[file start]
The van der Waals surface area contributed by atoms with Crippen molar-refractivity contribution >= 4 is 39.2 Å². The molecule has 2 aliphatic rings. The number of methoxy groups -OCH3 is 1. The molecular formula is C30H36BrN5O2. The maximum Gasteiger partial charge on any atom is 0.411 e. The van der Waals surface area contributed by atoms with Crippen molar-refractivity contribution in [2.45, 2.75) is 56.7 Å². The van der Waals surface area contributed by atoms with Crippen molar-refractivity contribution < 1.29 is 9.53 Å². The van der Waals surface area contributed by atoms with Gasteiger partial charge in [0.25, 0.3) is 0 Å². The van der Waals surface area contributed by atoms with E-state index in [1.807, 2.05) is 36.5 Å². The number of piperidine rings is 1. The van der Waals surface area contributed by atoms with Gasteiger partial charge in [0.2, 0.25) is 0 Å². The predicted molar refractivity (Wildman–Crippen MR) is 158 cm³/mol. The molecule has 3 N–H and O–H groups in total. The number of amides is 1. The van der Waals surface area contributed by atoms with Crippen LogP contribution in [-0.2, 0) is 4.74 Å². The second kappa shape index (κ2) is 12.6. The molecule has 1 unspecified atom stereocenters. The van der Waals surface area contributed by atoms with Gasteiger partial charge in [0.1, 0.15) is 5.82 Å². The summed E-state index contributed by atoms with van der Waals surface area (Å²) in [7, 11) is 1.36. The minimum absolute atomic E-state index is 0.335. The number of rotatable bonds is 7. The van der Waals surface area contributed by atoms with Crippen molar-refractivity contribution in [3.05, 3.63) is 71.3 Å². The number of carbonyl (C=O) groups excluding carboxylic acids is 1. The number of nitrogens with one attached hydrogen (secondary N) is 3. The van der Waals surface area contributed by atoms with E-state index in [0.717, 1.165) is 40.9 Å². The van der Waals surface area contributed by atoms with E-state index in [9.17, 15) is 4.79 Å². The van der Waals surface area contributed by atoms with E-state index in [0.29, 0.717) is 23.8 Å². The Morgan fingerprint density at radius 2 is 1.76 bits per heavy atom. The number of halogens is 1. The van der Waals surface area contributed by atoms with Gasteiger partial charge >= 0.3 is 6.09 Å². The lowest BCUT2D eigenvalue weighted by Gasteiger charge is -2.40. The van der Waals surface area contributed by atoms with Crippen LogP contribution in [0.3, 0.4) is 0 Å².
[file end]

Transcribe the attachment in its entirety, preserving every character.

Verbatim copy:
The van der Waals surface area contributed by atoms with Crippen molar-refractivity contribution >= 4 is 39.2 Å². The molecule has 2 aliphatic rings. The number of methoxy groups -OCH3 is 1. The molecular formula is C30H36BrN5O2. The maximum Gasteiger partial charge on any atom is 0.411 e. The van der Waals surface area contributed by atoms with Crippen molar-refractivity contribution in [2.45, 2.75) is 56.7 Å². The van der Waals surface area contributed by atoms with Crippen molar-refractivity contribution < 1.29 is 9.53 Å². The van der Waals surface area contributed by atoms with Gasteiger partial charge in [0.25, 0.3) is 0 Å². The van der Waals surface area contributed by atoms with E-state index in [1.807, 2.05) is 36.5 Å². The number of piperidine rings is 1. The van der Waals surface area contributed by atoms with Gasteiger partial charge in [0.2, 0.25) is 0 Å². The predicted molar refractivity (Wildman–Crippen MR) is 158 cm³/mol. The molecule has 3 N–H and O–H groups in total. The number of amides is 1. The van der Waals surface area contributed by atoms with Crippen LogP contribution in [-0.2, 0) is 4.74 Å². The second kappa shape index (κ2) is 12.6. The molecule has 1 unspecified atom stereocenters. The van der Waals surface area contributed by atoms with Gasteiger partial charge in [0.1, 0.15) is 5.82 Å². The summed E-state index contributed by atoms with van der Waals surface area (Å²) in [7, 11) is 1.36. The minimum absolute atomic E-state index is 0.335. The number of rotatable bonds is 7. The van der Waals surface area contributed by atoms with Crippen molar-refractivity contribution in [3.05, 3.63) is 71.3 Å². The number of carbonyl (C=O) groups excluding carboxylic acids is 1. The number of nitrogens with one attached hydrogen (secondary N) is 3. The van der Waals surface area contributed by atoms with E-state index in [0.717, 1.165) is 40.9 Å². The van der Waals surface area contributed by atoms with E-state index in [9.17, 15) is 4.79 Å². The van der Waals surface area contributed by atoms with E-state index in [0.29, 0.717) is 23.8 Å². The Morgan fingerprint density at radius 2 is 1.76 bits per heavy atom. The number of halogens is 1. The van der Waals surface area contributed by atoms with Gasteiger partial charge >= 0.3 is 6.09 Å². The lowest BCUT2D eigenvalue weighted by Gasteiger charge is -2.40. The van der Waals surface area contributed by atoms with Crippen LogP contribution in [0.3, 0.4) is 0 Å².